Thursday, 18 December 2014

Mythology — part five: inspiration

Jean-Honoré Fragonard, 1769
Being married to a poet for twenty years can teach you a lot about inspiration. The first thing I noticed was that my wife included a number of archetypal and mythological images in her poems without ever having studied Jungian psychology or mythology. Although I already knew that writing poetry often presented such images to the poet and there was something about poetic forms that could contact the unconscious, watching the actual practice of poetry gave me a number of ideas about how and why this happens. My wife used both formal and free verse but the latter was frequently obsessive verse. She would spend most of her time editing her poetry and sometimes she would work on a poem for many years to get it just right: she would repeat the lines over and over to hear and note how they scanned. The rhythm was almost everything.

I saw that there was little difference between the shaman beating a drum and the poet reciting the work in progress. Both would experience the rhythm presenting an idea, most often as a single word, which would be imbued with feelings of numinosity. In transcendental meditation, the order is different: It starts with a highly charged word or sound given as the mantra and the repetition of that word delivers the formerly unconscious material surrounding it. Maslow called such incidents "peak experiences". After many years of writing poetry, my wife gained an ability to detect such peak experiences in what others wrote or spoke about and was thus able to translate other people's experiences into poetic forms. She describes this process in her account of what inspired her poem Anne. A friend of Anne Morrow Lindbergh wrote to her after its publication to say that she had read the poem to Anne while its subject was on her death bed, further confirming that she "had got it right".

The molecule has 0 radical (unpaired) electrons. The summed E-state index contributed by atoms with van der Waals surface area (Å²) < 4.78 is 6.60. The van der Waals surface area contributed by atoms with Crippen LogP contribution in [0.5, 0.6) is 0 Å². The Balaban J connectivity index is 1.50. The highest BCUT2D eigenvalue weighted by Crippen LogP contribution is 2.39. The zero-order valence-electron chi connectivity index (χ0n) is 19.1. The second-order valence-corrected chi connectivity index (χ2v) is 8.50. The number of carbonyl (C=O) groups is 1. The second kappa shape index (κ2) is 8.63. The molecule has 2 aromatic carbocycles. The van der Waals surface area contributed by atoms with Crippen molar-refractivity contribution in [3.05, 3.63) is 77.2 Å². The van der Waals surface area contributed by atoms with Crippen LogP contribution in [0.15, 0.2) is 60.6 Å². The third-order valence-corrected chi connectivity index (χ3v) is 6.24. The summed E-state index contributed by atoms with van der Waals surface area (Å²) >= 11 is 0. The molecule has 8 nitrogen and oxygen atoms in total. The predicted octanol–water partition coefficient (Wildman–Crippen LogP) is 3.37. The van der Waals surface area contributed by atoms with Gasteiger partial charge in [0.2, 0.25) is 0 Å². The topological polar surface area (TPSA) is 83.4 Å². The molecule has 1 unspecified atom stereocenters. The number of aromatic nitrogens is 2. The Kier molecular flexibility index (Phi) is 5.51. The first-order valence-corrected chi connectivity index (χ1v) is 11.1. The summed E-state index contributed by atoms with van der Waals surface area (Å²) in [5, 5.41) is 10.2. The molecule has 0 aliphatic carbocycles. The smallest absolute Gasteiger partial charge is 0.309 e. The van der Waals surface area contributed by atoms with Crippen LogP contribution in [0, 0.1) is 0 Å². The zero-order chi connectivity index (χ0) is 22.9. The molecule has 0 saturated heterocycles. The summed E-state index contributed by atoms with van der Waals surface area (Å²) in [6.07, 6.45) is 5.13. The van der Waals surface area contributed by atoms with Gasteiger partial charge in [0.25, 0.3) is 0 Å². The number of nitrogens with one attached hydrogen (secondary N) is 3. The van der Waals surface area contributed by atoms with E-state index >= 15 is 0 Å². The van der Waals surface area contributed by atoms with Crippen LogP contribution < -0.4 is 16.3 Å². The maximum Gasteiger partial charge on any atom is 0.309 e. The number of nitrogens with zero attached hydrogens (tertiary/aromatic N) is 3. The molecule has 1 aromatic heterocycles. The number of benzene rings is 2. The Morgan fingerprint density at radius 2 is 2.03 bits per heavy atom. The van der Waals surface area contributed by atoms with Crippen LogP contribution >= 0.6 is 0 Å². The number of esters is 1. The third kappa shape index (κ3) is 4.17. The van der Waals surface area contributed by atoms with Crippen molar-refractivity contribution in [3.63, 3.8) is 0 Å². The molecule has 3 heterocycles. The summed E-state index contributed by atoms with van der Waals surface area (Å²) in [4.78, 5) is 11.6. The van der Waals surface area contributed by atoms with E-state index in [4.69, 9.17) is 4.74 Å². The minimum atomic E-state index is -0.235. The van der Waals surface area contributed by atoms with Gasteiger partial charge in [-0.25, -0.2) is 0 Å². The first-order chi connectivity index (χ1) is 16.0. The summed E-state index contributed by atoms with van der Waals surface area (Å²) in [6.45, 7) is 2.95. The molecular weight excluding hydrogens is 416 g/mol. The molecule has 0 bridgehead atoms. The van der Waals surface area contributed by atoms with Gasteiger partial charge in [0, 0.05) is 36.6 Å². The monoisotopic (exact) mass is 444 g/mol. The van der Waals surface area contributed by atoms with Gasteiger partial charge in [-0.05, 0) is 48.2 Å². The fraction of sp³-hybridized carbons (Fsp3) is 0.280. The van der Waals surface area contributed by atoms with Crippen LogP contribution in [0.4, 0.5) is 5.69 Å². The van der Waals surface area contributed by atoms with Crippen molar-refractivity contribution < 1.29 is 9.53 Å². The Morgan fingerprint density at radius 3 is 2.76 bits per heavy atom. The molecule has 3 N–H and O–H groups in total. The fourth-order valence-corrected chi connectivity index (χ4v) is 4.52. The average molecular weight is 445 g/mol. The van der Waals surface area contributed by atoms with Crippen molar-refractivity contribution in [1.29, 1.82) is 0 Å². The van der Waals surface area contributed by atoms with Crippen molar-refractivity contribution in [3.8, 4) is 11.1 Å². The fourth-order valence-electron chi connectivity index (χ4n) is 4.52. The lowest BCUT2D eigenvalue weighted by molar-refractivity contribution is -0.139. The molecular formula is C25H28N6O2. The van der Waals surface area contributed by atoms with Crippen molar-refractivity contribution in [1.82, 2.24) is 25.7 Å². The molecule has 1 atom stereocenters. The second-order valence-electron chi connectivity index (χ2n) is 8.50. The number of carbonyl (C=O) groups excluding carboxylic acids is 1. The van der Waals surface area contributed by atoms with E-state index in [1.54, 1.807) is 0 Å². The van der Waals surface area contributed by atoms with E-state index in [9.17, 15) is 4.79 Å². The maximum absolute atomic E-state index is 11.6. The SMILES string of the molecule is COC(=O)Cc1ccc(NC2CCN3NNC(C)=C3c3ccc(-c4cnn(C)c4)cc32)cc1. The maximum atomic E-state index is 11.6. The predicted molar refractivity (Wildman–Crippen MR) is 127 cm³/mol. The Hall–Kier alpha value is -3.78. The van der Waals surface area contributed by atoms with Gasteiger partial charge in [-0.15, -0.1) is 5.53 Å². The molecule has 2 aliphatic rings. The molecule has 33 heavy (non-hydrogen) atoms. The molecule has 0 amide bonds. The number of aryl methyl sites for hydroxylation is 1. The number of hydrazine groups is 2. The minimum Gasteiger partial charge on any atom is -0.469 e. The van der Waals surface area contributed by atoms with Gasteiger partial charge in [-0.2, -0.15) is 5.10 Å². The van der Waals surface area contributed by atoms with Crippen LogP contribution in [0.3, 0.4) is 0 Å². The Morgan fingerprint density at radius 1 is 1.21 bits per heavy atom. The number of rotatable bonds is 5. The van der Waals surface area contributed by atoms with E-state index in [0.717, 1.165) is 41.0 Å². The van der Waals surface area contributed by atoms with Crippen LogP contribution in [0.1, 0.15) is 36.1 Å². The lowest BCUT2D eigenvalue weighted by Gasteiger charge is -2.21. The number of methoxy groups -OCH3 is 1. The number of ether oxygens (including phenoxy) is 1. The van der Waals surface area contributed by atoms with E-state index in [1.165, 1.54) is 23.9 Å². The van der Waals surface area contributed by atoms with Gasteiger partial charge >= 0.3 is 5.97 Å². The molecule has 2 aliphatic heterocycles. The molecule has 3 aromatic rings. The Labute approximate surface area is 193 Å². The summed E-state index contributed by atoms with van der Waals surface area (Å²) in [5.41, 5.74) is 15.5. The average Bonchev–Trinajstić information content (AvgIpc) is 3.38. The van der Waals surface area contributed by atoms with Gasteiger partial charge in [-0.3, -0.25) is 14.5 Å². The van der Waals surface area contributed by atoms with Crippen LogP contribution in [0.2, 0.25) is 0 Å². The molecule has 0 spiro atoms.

What inspiration provides is maintained by evolution: the story teller keeps to mnemonic rhythms and sounds and the repetition delivers the suitably imbued material which will then resonate with the same material in the collective unconsciousness of the listener. The poem survives by delivering its numinosity and being remembered and repeated, thus. It becomes a meme. I don't think that the stories came out of religious beliefs, I think that the religious beliefs evolved from the stories and they gained their power from that numinosity that surrounds, and makes significant, certain parts of the unconscious.

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